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Are Two Hour Traffic Jams Normal?

The temporary closure of the Patullo Bridge that began on January 18th reminds Lower Mainlanders of the extent to which flowing traffic almost everywhere is linked to flowing bridge traffic. Another dramatic reminder occurred the week prior when a reportedly minor ‘fender bender’ on the Lions Gate Bridge snarled Vancouver traffic for close to two hours in the peak of the Friday afternoon rush hour. This occurred shortly after 4 pm at mid-span in the southbound lane. Crashes like this are so common that the Lions Gate Bridge regularly makes the top 10 list of BC crash sites.

There is a lot of scenery to look at, the road is straight and smooth, regular users tend to ignore the posted speed limit and, after a crawl-on entry, it’s time to take off. Too many drivers forgetting the following-distance rules means trouble when they meet up with the not uncommonly slowed-down or stopped line of vehicles just over the mid-span hump.

A normal winter Friday afternoon at this time often finds the rush ‘hour’ already underway. Whistler weekenders are trying to get a jump on the Sea-to-Sky traffic and the bridge is a route to the Horseshoe Bay ferry terminal. On this Friday, the streets were finally clear of snow and slush so more people were driving than had been for weeks previous. The Canucks were playing at home, which always makes for heavy southbound traffic.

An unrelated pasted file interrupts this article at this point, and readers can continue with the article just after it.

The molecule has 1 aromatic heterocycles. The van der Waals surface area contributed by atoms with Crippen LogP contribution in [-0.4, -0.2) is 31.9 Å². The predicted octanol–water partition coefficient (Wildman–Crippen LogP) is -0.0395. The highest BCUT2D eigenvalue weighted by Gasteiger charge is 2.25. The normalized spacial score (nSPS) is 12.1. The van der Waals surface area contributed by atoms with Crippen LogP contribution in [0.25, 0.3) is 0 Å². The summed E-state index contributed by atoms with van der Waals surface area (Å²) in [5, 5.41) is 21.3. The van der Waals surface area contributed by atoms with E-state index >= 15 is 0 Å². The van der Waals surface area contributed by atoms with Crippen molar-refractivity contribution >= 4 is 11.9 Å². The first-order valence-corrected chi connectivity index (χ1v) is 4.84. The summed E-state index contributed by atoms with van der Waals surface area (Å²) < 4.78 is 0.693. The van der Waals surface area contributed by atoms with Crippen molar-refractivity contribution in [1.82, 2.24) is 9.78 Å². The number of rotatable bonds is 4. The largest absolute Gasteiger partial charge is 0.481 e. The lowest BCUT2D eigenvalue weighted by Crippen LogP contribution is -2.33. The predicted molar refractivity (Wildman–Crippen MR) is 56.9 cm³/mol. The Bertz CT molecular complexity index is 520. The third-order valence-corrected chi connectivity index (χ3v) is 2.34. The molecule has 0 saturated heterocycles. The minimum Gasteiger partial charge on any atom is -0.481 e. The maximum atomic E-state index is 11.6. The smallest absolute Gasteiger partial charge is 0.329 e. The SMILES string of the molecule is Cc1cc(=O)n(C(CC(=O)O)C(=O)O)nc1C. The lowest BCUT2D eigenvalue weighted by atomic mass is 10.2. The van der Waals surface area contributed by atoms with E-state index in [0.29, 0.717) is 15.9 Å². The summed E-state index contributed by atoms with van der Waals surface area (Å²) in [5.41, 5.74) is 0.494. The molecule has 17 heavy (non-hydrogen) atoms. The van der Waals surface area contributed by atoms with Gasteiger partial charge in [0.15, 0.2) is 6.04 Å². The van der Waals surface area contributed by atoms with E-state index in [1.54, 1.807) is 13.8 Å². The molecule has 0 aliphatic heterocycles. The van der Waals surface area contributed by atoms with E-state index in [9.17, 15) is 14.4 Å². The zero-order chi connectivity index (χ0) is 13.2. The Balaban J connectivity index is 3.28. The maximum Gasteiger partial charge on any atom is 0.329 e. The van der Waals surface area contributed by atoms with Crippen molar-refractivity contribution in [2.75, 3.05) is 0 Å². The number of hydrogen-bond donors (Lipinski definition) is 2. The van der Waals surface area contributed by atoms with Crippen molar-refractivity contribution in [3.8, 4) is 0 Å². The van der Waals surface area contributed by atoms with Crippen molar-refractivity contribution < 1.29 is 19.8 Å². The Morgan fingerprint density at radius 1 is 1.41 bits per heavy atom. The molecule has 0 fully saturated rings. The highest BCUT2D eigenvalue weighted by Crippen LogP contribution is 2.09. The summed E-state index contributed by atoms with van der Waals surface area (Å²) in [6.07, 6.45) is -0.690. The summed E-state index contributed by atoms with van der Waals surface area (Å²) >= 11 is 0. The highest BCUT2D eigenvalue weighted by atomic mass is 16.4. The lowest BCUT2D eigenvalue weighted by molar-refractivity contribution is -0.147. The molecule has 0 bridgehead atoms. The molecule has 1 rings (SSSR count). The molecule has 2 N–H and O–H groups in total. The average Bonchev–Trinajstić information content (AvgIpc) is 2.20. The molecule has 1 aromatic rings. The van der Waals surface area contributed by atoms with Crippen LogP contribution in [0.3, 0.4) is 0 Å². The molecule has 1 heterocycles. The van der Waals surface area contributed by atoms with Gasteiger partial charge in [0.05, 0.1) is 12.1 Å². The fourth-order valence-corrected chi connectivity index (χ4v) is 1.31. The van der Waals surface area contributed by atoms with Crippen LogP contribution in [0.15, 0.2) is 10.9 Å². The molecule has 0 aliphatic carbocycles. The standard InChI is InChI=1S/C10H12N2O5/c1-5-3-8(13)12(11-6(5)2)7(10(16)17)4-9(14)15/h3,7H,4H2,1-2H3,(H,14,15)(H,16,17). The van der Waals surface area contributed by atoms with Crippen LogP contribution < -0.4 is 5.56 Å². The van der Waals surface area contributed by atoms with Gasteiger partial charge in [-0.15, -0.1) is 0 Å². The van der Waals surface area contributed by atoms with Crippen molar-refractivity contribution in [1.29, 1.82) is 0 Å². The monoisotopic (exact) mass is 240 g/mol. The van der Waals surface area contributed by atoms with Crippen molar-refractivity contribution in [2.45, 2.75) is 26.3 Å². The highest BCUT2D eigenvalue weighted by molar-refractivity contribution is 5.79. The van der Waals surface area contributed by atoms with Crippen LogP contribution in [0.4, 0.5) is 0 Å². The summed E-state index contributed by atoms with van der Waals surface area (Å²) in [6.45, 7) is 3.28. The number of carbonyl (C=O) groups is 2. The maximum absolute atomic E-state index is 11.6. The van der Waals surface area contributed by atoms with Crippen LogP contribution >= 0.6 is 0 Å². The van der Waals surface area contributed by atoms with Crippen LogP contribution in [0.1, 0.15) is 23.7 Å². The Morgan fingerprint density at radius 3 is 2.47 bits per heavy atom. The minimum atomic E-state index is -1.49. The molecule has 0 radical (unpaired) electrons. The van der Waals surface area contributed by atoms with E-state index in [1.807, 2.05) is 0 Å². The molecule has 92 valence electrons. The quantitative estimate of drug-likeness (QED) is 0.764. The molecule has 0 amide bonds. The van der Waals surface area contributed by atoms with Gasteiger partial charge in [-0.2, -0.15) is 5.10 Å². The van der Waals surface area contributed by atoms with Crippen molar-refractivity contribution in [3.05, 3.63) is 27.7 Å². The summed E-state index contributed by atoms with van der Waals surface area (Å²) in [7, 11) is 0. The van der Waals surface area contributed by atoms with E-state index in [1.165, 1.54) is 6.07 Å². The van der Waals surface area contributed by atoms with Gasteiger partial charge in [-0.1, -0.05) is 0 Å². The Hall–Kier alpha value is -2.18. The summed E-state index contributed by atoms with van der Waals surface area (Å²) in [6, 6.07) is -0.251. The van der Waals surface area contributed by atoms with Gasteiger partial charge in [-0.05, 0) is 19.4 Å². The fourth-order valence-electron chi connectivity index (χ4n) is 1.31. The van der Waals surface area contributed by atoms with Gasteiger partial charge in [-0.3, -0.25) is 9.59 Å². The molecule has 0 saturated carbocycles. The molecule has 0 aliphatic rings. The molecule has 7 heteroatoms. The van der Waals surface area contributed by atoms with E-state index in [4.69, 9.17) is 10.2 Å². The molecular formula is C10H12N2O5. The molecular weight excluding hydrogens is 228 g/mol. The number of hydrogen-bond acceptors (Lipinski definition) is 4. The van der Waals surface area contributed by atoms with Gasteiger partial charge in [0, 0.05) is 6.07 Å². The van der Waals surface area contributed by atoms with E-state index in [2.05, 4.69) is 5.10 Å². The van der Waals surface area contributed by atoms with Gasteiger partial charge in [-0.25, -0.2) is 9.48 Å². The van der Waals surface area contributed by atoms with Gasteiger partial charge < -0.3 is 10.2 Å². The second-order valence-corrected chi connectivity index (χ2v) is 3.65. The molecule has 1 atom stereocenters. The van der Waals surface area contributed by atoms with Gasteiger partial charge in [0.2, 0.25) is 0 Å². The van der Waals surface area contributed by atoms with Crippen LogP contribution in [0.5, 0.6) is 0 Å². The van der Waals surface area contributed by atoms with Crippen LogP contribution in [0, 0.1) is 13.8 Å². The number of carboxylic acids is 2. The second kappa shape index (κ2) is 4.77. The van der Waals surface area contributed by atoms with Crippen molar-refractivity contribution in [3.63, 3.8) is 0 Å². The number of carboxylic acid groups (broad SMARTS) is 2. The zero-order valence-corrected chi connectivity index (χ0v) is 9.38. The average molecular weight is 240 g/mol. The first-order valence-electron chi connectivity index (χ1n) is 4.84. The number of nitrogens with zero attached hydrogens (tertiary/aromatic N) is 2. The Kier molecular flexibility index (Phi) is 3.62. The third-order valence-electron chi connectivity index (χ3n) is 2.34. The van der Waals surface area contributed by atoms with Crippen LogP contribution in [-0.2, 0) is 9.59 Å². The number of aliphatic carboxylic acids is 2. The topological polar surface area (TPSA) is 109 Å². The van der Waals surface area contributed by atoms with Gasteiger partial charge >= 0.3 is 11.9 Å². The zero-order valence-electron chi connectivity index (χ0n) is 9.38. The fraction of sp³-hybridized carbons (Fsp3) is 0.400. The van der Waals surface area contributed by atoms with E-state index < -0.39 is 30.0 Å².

At mid-span, responsibility for the bridge changes from the West Vancouver Police Department (the north end) to the Vancouver Police Department. Sorting out the responder can take awhile but, in this case, the West Vancouver police arrived about 10 minutes after the crash. The police manage and coordinate the various services required according to a collision response protocol. The first priority is attending to any injured people, and simultaneously re-routing the bridge lanes to provide access for emergency vehicles and to preserve the scene long enough to document it and gather evidence. This usually involves at least reducing, if not stopping, traffic flow until tow trucks, if necessary, can finally clear the scene.

Traffic radio reported standstill traffic from one end of Vancouver to the other in all directions. According to a West Vancouver police spokesperson, a number of mishaps contributed to the two-hour snarl, which was, admittedly, not “a routine amount of time.” The tow trucks seemed to take forever to arrive. The Second Narrows Bridge—the usual alternative route—was partially obstructed by a crash, and there were similar problems on some southbound routes.

Road Rules has learned the following: The police are analyzing what happened and how to avoid similar mishaps. A new collision response protocol is being developed in a pilot project underway on the Sea-to-Sky highway.

Driver inattention and following too closely are major causes of bridge crashes. Traffic collision experts are considering road-marking systems used in other jurisdictions to remind drivers about following distance.

It is frustrating to note that a two-hour traffic standstill on a Friday night rush hour is not really news, but just important information for real-time traffic radio reporting.

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